Why Looking Perfect on Social Media Works Against You
You can’t open your eyes without running across a story about how social media is killing us — or at the very least making all of us “compare and despair.” And I get it. Why, our thinking can go, am I sitting here waiting for my socks to dry while everyone else is gallivanting on boats and watching the sun set in Hawaii?
While I’ve certainly fallen victim to the Instagram scroll that leaves me believing my life isn’t nearly as exciting as the lives of seemingly more fabulous people, I’m here to tell you that perpetuating a so-called perfect life on social media isn’t doing you any favors.
In fact, it’s working against you.
We Don’t Buy Perfection
While many of us can find ourselves intrigued by perfectly made up faces, ideal angles and filters that make people look supermodel-esque, being intrigued and wanting to support are two different things.
Take it from a friend of mine who works for a yoga company that offers classes online. She told me that without exception the teachers who have the largest Instagram followings — those ones with the perfect abs, butt and poses — don’t sell nearly as well as those led by teachers who are respected and have been in the game for the long haul.
In other words, we may want to look at perfect things and people — but we don’t necessarily want to support them.
The More Real You Are = The More People Love You
You may have noticed that an increasing number of people are writing Instagram captions that are essentially micro blogs. But have you also noticed that these micro blogs don’t tend to be about how perfect their lives are?
Instead they focus on struggles and pain. And the reason more and more people are doing them is that they’re having an impact — on both the person posting and the people following. They inspire likes and comments because they make others feel less alone.
And the accompanying photos never look like they came from photo shoots; they’re usually selfies that appear to be completely off the cuff (they may have taken 30 attempts to look that natural but hey, that’s between the person and their phone).
My point is this: it’s the lack of perfection that draws people in.
Reassure, Encourage, Entertain
I have a friend who regularly watches the memes she creates go viral. And she passed along some serious words of wisdom when I asked her how she did it.
“Reassure, encourage and entertain the reader,” she told me. She added that people want to see and share content that reveals exactly who they are because they want to feel supported in a scary world. By sharing your craziest, weirdest and most shameful thoughts and feelings, you can be the person providing that (because, in the end, most of us have the same ones).
It makes sense, doesn’t it? Wouldn’t you rather support someone who makes you feel better and not worse?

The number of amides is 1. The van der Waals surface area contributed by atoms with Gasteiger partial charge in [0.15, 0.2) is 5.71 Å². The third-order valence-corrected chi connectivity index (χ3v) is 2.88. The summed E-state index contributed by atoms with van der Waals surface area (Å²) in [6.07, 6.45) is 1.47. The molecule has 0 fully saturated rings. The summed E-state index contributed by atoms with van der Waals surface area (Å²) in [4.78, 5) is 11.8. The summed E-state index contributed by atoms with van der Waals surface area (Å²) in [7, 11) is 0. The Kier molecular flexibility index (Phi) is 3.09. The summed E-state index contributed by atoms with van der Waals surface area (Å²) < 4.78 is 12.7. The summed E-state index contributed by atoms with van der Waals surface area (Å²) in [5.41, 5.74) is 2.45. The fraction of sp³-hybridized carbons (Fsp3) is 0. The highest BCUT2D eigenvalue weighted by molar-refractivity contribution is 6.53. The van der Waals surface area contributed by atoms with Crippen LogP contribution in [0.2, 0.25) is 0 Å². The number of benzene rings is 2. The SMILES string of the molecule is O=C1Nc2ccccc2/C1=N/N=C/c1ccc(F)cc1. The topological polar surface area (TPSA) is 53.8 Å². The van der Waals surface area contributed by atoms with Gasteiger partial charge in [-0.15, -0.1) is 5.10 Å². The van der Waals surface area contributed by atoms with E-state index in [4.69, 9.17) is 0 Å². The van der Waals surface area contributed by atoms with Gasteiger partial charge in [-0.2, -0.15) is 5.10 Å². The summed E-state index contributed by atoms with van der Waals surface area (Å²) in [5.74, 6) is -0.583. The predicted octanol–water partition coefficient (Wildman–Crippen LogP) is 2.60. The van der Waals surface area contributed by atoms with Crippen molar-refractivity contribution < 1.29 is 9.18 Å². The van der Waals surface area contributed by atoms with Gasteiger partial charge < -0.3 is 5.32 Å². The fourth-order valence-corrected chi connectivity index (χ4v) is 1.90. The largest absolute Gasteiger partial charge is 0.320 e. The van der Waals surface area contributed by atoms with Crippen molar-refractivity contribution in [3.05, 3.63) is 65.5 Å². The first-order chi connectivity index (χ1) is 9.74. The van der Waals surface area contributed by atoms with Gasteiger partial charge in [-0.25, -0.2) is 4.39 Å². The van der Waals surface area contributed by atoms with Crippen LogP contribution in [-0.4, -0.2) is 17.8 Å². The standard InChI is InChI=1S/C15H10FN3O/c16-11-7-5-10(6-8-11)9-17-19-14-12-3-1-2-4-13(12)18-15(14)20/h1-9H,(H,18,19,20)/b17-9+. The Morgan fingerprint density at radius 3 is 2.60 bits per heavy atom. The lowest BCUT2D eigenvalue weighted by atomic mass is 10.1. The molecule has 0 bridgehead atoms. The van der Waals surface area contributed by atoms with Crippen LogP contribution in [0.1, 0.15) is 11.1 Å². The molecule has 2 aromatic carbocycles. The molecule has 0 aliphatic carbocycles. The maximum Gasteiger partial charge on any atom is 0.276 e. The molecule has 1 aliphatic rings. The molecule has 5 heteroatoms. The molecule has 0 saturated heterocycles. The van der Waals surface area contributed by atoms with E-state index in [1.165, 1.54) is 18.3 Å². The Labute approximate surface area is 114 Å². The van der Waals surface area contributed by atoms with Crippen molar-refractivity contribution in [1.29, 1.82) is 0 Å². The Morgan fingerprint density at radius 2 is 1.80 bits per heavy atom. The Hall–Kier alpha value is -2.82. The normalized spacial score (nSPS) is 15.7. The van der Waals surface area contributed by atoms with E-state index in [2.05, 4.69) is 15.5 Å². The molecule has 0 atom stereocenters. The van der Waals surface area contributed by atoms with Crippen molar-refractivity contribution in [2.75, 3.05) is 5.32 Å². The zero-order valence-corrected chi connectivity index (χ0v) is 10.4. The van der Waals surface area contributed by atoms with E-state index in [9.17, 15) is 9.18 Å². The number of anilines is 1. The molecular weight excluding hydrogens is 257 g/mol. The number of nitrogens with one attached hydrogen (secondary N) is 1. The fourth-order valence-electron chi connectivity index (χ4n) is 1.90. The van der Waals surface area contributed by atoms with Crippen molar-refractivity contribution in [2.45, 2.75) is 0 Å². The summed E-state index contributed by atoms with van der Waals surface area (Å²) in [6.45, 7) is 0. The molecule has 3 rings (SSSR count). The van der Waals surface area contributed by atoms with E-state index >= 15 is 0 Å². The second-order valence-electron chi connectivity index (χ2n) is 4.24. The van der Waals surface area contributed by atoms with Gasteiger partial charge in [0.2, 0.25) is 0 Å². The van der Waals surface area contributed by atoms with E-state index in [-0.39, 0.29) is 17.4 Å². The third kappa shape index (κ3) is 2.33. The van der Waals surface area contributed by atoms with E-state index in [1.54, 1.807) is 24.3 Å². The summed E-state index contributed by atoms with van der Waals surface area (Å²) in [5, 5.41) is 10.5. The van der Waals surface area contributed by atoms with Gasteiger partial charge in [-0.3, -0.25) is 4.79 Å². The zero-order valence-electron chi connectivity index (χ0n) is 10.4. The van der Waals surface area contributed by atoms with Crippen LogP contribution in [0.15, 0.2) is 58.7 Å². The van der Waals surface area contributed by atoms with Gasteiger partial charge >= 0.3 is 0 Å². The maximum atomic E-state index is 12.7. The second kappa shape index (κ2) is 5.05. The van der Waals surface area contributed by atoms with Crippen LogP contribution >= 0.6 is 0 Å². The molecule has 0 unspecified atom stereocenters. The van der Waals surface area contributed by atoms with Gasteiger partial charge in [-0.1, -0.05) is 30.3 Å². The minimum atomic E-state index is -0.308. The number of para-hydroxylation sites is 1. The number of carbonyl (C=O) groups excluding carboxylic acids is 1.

I Get It; Being Vulnerable Can Feel F-ing Impossible
I’ll be honest: I struggle with being vulnerable.
Yes, I’ve shared many of my darkest experiences through my books and articles and storytelling and podcasting.
But I do that because I’m, for the most part, on the other side. I’ve survived some struggles and want to help other people know that they can, too.
Plus, I have an ego and that ego wants to protect me by making sure I look good. And being vulnerable by sharing current day struggles rubs up against that.
Still, the Greatest Gifts Come From Vulnerability
This point was hammered home to me recently, when a good friend confronted me about the fact that she felt I was competitive with her.
Time stopped for a second. I heard what she said and I knew it was true but my ego stepped in and basically said “Deny!”
Then I looked at her. I realized it isn’t easy to say what she just had said to me — that it required courage my ego was about to prevent me from having. So I took a breath and did something that felt, even as I was doing it, nearly impossible: I told her she was right.
This admission, this moment where I allowed myself to be honest and real even when my ego was screaming against it, reminded me how much I adore this friend. What’s more, it reminded me of how much I love me. It took letting the unvarnished self out for me to remember that.
Rather than regretting my vulnerability, I was almost high from it.
The Biggest Hit of All: Vulnerability In the Face of Judgment
What happened with my friend can happen on a larger scale every time any of us put our real self out there.
I observe this all the time with the students in my coaching program. Most of them come into the program terrified to share their darkest experiences and convinced that people are going to judge them.
And yet the giddiest emails I receive from them tend to be when they first start sharing their darkness and discover that instead of judgment, they receive love.
My point is this: We may sometimes want some version of the Kardashian life but we don’t want to support the people who live that way. Instead we want to support those who are sharing their dark stories to find their light.
So go out there and do you; leave the Kardashian-ing to the Kardashians.